Back to the future with Michael D and Giovanni Trapattoni?

“We must seek to build together an active, inclusive citizenship; based on participation, equality, respect for all, and the flowering of creativity in all its forms. A confident people is our hope, a people at ease with itself, a people that grasps the deep meaning of the proverb; Ní neart go cur le chéile’ - our strength lies in our common weal - our social solidarity.”

So declared the ninth President of Ireland, Michael D Higgins, during the course of his inauguration speech in Dublin Castle on Friday November 11 2011.

Insider would like to take you back to the 1980s and to 1987 in particular when Michael D was elected to Dáil Éireann for the second time, a seat which he would hold up to February 2011. He was first elected to the Dáil in 1981.

As November 11 2011 will forever be remembered as a very special day by the people of Galway for the inauguration of one of our own as President of Ireland, so too should November 11 1987 be remembered as another truly momentous occasion. On this historic morning the nation awoke to the news that Gary MacKay had scored a famous late goal for Scotland in Bulgaria on the previous evening which qualified the Republic of Ireland for the finals for Euro 88 in Germany.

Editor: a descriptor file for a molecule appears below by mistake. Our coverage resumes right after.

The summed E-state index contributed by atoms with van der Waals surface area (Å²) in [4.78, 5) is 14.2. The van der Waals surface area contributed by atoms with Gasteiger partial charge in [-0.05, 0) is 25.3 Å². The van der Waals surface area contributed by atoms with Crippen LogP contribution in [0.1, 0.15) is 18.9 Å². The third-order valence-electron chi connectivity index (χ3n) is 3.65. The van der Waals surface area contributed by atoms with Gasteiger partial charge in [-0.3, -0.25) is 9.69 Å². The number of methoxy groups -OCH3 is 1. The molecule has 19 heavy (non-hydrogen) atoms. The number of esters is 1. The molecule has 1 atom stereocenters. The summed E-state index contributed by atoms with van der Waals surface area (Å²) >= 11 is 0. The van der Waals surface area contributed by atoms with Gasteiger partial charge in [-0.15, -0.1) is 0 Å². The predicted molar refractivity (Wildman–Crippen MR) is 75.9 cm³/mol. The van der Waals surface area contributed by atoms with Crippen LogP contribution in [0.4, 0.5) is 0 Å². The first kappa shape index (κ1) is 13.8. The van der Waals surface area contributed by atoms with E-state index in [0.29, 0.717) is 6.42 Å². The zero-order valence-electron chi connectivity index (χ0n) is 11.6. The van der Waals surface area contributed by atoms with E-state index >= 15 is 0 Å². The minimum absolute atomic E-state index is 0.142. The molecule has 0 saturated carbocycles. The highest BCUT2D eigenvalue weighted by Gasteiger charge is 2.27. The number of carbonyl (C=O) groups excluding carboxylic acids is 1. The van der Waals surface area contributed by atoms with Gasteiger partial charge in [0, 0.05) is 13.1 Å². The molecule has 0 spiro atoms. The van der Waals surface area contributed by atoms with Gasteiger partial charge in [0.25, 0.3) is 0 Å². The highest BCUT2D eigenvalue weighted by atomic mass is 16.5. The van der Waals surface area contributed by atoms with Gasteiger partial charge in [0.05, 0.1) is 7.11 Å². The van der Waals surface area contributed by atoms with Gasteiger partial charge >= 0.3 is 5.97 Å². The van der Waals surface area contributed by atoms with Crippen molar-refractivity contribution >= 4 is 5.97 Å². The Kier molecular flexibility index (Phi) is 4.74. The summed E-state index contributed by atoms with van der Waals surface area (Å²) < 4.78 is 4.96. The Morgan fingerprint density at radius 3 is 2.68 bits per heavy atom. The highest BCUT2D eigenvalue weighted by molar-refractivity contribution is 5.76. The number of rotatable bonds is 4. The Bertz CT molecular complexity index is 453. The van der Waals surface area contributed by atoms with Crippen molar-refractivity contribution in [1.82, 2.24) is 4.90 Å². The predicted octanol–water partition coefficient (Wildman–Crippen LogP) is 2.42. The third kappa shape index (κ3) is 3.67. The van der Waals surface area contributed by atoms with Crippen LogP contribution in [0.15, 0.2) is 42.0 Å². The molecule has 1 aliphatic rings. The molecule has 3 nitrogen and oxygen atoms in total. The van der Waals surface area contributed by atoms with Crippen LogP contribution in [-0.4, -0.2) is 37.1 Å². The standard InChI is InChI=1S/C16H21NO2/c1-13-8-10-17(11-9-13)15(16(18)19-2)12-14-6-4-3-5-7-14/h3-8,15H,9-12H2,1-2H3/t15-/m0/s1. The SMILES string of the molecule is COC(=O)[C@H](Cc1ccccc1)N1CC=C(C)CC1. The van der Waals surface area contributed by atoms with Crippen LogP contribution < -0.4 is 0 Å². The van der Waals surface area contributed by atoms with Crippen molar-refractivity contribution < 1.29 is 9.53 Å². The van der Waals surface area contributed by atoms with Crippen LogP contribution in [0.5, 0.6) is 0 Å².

Is the past a foreign country?

There are many similarities between then and now. Galway in the 1980s was a grim enough place. The political landscape was dominated by Fianna Fáil except for a short break from November 1982 to 1987 when Fine Gael had two of the five seats in Galway West.

The sight of distraught parents on the platform at Ceannt Station or the departure lounge in Shannon, bidding farewell to their offspring as they left for London, Birmingham, Coventry, Manchester, Boston, New York, or elsewhere, was a common sight. Up to recently our emigrants were about to leave from Galway Airport for world-wide connections.